Have you VARKED your Business?: Using Learning Styles to Improve Communication and Performance.
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This book, first published in October 2011, outlines the ways in which you can use VARK in your workplace. There are numerous practical examples and applications that will give you a full understanding of VARK principles.
Some Chapter headings: Age and communication preferences, Communicating with your staff, What do advertisers and marketers know about learners?, When marketers want to understand customers?, Allocating tasks to staff and teams, Meeting behaviors, Learning about retail customers, Appointing the right person, Do some employees learn only from doing?, Making your case for promotion, What training works best?
This book is the culmination of 40 years of teaching, from my beginning as a graduate from Christchurch Teachers College, New Zealand, to an active retirement as a workshop presenter of workshops on teaching and learning in North America, the Caribbean,Asia and Europe.
Of course, no one is born a teacher. Some claim there are personality characteristics and behavioral traits that may help, and excellent role models and mentors can help. More to the point of this book, is the fact that a group of practical skills can greatly enhance your teaching.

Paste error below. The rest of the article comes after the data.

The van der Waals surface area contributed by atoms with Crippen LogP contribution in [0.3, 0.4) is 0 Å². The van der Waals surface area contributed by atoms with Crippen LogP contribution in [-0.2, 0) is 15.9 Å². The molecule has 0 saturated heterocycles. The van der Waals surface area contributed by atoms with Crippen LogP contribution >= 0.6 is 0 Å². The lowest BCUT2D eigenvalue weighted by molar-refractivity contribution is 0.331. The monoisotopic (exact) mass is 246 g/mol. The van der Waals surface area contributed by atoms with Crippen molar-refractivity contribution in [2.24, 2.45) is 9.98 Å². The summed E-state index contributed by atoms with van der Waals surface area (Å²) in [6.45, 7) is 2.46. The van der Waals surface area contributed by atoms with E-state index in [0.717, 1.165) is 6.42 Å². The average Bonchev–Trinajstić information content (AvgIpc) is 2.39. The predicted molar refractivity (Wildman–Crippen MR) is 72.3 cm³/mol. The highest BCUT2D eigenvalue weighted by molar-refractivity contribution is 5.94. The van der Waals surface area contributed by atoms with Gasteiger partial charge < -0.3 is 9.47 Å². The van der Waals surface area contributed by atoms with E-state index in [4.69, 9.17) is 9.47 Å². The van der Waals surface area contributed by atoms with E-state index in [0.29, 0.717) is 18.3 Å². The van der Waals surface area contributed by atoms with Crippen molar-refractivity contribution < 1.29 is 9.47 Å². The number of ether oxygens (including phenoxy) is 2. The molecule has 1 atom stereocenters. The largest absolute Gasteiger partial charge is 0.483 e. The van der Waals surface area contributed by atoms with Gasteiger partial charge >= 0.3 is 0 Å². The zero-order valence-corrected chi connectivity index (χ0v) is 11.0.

My expertise came from a unique opportunity. I was appointed as an inspector of schools, which meant I watched others teach and students learn. From these observations, I prepared reports on the quality of teaching and learning. That was a daunting task but after nine years and having watched an estimated 9,000 lessons in classrooms I was able to put this experience to work. In the next 11 years I taught and worked with teachers and students at Lincoln University in the South Island of New Zealand.
The ideas in this book are not newly found. They are my collection of the simple and complex ideas that make up the skills of an expert teacher. By “expert,” I mean someone who can still identify with the struggles of novice learners and beginning teachers.
As a working thesis for best practice, I believe that it is possible for all who want to learn, to do so. Success is a matter of choosing the ways that best suit your learning. In a similar vein, all who appreciate and enjoy other people can become effective teachers.